Paradoxes in China’s Miracle

Cash rich Chinese companies are on the prowl for acquisitions overseas, going by a headline in a British daily. The move is significant given the fact that the economy is guided, goaded and controlled by the State, which has married its overseas economic policies with diplomacy and needs of strategic thrust. It will strengthen the Chinese economic footprint.

For companies like Fosun International of Guo Guangchang, it is a win-win situation. Firstly, building a brand is a costly venture. Secondly global brands owned by American or French MNCs are available for picking in these days of dollar meltdown. More over local market is no longer hot for them though Chinese companies in China are much sought after by the American MNCs still keen on making forays into China.

Guo’s acquisition in France through his Fosun International illustrates the point. He acquired a 9.5 percent stake in Club Mediterranee, the French resort company, which is also known as Club Med. The company has set up a ski village in Yabuli, a resort town frequented by the wealthy in northeast China.

There is a flip-side to the China miracle. It is ‘investment immigration’. More than half of Chinese ‘new rich’ want to leave the country and are considering buying citizenship in Canada, UK, America, or even Australia. Amongst the first to depart are some of China’s most famous stars, like the actors Gong Li and Zhang Ziyi, director Chen Kaige (maker of Farewell My Concubine) and the pianist Lang Lang.

For the western economies in a spin, the new immigration route has become a cash cow. For instance, in the UK, anyone depositing Pounds 1 million in a bank account is welcomed to stay with bouquets. This year the number of Chinese boasting disposable assets of more than Pounds 1 million is expected to reach 585,000, which is nearly double the number three years ago in 2008.

One of the reasons cited for the ‘shifting’ is good education overseas, according to a management consultancy firm. An estimated 230,000 Chinese students are already enrolled in foreign schools. Their number is seeing a 20 per cent growth rate. Another reason for migration is the desire to ‘spend old age enjoying a high quality’ of life. Both factors reflect poorly on the achievements of Communist China.

Chinese super rich are also spending liberally and freely at home these days. This is a class that was not only unheard but also beyond imagination during the Mao era. For them price is no longer a barrier. The spurt in high life styles should make the Chinese leadership to squirm. Price of luxury has risen despite the recession that has hit the real estate market in particular. Result is a boom in luxury car sales, and upswing in the prices of upmarket products and services. The price inflation is ranges from 15 per cent to 32 5per cent. Wine price has seen a 31 per cent hike.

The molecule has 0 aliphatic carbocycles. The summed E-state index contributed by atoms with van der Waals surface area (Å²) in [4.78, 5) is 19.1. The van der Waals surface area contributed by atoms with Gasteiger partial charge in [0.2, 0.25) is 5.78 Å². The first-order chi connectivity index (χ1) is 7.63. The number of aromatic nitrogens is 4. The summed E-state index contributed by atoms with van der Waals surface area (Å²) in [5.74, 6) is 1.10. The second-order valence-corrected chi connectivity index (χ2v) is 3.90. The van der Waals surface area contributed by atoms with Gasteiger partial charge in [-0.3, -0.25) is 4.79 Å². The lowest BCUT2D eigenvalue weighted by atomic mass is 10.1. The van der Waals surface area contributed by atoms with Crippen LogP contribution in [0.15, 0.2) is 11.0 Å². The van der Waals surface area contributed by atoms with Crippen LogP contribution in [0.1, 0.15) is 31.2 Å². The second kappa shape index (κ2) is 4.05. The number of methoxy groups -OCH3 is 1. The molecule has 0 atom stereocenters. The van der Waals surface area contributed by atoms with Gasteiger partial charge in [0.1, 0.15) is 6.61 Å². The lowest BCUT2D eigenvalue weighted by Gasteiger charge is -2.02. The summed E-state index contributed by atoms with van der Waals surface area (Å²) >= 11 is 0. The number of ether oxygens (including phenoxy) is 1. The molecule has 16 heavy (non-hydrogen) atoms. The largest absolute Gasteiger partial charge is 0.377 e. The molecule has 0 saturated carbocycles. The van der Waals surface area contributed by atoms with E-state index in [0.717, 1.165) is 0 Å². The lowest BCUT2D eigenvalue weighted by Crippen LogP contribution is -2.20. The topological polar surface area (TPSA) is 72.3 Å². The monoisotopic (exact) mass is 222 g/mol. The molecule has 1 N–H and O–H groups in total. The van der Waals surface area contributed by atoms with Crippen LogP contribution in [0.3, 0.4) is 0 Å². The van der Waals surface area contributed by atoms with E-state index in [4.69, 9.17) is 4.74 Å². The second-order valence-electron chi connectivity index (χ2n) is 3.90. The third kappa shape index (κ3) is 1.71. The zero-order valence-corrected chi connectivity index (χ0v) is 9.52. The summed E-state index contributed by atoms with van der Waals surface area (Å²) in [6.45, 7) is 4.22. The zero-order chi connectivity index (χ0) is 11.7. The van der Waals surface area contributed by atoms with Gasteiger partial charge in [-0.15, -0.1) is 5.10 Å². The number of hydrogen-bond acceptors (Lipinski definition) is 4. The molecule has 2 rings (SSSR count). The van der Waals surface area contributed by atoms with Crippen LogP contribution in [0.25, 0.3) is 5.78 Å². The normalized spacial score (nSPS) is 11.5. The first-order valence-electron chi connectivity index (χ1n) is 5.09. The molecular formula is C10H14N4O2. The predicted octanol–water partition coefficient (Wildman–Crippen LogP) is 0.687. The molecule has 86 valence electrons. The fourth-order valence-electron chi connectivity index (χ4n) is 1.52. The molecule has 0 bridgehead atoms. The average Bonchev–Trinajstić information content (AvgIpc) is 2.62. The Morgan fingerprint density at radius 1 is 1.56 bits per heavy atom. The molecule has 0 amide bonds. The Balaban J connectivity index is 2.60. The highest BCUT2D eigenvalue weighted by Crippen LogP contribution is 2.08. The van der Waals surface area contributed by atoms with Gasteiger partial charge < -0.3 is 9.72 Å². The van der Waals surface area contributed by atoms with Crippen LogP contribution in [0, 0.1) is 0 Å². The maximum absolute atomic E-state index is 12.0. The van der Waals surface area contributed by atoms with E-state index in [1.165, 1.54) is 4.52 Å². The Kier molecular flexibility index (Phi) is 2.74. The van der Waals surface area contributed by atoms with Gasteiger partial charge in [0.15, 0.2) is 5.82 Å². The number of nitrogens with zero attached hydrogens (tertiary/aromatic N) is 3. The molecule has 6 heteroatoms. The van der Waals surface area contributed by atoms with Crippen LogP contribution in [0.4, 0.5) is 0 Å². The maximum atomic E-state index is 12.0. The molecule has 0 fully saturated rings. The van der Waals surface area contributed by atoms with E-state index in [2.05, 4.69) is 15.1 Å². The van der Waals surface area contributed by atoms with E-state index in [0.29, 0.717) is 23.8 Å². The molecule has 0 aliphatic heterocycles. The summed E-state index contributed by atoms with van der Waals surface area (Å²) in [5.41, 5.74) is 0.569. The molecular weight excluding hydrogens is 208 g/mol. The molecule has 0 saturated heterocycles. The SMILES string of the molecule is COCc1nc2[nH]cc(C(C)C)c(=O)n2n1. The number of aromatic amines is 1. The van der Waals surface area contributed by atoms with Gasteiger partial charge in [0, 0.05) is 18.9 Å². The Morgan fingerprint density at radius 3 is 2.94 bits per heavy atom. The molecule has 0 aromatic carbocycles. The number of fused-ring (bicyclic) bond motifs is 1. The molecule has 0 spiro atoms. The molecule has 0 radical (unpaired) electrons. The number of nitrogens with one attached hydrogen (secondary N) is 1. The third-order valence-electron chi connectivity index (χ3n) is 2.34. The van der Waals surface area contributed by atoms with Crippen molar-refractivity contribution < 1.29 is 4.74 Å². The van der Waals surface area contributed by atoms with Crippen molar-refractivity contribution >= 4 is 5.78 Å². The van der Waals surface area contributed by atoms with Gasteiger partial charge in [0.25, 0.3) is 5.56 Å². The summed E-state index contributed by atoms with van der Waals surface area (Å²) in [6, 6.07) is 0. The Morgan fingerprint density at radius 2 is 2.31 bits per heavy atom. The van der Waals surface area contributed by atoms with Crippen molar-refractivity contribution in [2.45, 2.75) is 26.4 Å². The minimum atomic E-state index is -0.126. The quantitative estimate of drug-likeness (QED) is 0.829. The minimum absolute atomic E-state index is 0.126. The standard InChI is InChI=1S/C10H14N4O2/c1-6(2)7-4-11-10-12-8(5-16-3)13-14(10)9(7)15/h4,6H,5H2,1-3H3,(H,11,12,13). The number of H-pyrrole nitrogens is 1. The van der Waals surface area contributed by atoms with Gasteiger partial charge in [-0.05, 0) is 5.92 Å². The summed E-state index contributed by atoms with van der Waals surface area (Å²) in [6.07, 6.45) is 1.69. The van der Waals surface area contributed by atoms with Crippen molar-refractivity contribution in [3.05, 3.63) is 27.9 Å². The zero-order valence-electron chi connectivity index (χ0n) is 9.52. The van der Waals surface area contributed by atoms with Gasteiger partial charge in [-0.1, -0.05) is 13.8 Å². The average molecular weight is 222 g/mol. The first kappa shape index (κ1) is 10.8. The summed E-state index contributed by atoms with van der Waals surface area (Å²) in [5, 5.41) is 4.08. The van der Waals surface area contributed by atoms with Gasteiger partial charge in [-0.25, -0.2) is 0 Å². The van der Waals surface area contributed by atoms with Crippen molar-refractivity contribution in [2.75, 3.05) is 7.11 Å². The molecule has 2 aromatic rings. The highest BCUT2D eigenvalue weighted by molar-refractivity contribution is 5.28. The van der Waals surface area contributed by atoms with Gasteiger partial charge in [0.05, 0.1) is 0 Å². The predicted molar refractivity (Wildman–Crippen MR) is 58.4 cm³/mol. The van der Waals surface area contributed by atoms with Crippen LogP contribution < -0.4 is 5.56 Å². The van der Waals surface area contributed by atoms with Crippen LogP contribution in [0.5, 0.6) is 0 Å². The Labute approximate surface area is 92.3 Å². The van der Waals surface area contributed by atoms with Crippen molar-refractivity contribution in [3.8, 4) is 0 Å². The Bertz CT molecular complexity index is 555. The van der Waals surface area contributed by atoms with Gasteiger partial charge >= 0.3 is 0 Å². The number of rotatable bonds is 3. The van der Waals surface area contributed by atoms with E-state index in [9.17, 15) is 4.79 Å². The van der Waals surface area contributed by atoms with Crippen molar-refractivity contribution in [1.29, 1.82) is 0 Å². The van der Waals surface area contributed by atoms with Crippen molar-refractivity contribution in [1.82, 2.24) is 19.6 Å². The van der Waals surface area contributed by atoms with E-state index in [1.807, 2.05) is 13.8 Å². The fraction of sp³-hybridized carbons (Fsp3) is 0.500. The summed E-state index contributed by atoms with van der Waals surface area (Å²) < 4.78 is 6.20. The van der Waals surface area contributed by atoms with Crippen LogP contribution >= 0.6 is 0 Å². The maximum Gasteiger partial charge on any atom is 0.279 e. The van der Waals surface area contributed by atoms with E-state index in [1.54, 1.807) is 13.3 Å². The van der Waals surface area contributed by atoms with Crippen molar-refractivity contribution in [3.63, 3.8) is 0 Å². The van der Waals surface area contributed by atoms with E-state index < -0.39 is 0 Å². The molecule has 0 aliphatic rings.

The demand for luxury goods clearly shows China’s confidence, according to analysts. Last year the Communist Capitalist overtook the United States to become the second biggest market for the luxury sector; by 2015 it will have overtaken Japan, with a market projected to be worth Pounds 11 billion annually.

The Chinese neo-rich are on shopping expeditions these days to the delight of high-end stores in the western metros. A study shows Chinese consumers now out-spend Russians in Mayfair shops.

Two factors have contributed to the development. One Beijing’s decision to let the yuan appreciate against Western currencies. Two a purchase tax rate of around 20 per cent on luxuries bought in China as a part of drive to check inflation.

The Chinese government is also turning to the Laffer curve theory to manage supply-side economics. To begin with the income tax rates will be cut to reduce the tax burden on the middle class who are already suffering from fuel and food price spiral. The income base for the tax will be raised from $315 a month to $450. The official news agency Xinhua called the proposal “good news for consumers amid rising inflation.”

Laffer effect did not benefit the poor in low income countries where it was tried. The situation is unlikely to be different in China. Because China has one of the largest gaps between rich and poor in the world. A large section of Chinese society is outside the tax bracket with their minimum earnings put at around $184 a month. There are reportedly about 26 million income-tax payers in the country, and most of them are high earners.

(This article appeared on POREG,